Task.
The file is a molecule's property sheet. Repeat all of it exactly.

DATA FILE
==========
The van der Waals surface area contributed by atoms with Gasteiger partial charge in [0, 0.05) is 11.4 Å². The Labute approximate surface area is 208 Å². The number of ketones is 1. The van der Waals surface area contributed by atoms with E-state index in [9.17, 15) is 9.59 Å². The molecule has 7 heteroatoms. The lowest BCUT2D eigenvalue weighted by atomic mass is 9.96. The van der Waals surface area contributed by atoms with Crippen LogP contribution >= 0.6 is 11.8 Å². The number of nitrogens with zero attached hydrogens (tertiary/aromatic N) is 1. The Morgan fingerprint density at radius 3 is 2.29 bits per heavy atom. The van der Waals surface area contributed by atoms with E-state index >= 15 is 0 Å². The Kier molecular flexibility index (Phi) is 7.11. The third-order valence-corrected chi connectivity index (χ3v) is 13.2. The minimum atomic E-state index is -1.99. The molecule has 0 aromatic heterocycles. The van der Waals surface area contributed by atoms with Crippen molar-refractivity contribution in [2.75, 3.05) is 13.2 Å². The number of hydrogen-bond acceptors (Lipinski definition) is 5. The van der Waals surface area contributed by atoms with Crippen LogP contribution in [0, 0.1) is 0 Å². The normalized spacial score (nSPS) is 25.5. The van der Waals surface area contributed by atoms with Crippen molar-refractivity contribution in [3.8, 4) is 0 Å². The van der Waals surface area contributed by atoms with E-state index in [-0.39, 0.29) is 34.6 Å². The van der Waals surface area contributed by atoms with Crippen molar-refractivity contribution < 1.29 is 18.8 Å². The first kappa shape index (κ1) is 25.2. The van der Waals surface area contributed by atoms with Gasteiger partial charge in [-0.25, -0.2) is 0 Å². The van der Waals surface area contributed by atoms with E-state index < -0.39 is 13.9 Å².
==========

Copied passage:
The van der Waals surface area contributed by atoms with Gasteiger partial charge in [0, 0.05) is 11.4 Å². The Labute approximate surface area is 208 Å². The number of ketones is 1. The van der Waals surface area contributed by atoms with E-state index in [9.17, 15) is 9.59 Å². The molecule has 7 heteroatoms. The lowest BCUT2D eigenvalue weighted by atomic mass is 9.96. The van der Waals surface area contributed by atoms with Crippen LogP contribution >= 0.6 is 11.8 Å². The number of nitrogens with zero attached hydrogens (tertiary/aromatic N) is 1. The Morgan fingerprint density at radius 3 is 2.29 bits per heavy atom. The van der Waals surface area contributed by atoms with E-state index >= 15 is 0 Å². The Kier molecular flexibility index (Phi) is 7.11. The third-order valence-corrected chi connectivity index (χ3v) is 13.2. The minimum atomic E-state index is -1.99. The molecule has 0 aromatic heterocycles. The van der Waals surface area contributed by atoms with Crippen molar-refractivity contribution in [2.75, 3.05) is 13.2 Å². The number of hydrogen-bond acceptors (Lipinski definition) is 5. The van der Waals surface area contributed by atoms with Crippen LogP contribution in [0, 0.1) is 0 Å². The normalized spacial score (nSPS) is 25.5. The van der Waals surface area contributed by atoms with Crippen molar-refractivity contribution in [3.8, 4) is 0 Å². The van der Waals surface area contributed by atoms with E-state index in [-0.39, 0.29) is 34.6 Å². The van der Waals surface area contributed by atoms with Crippen molar-refractivity contribution < 1.29 is 18.8 Å². The first kappa shape index (κ1) is 25.2. The van der Waals surface area contributed by atoms with Gasteiger partial charge in [-0.25, -0.2) is 0 Å². The van der Waals surface area contributed by atoms with E-state index < -0.39 is 13.9 Å².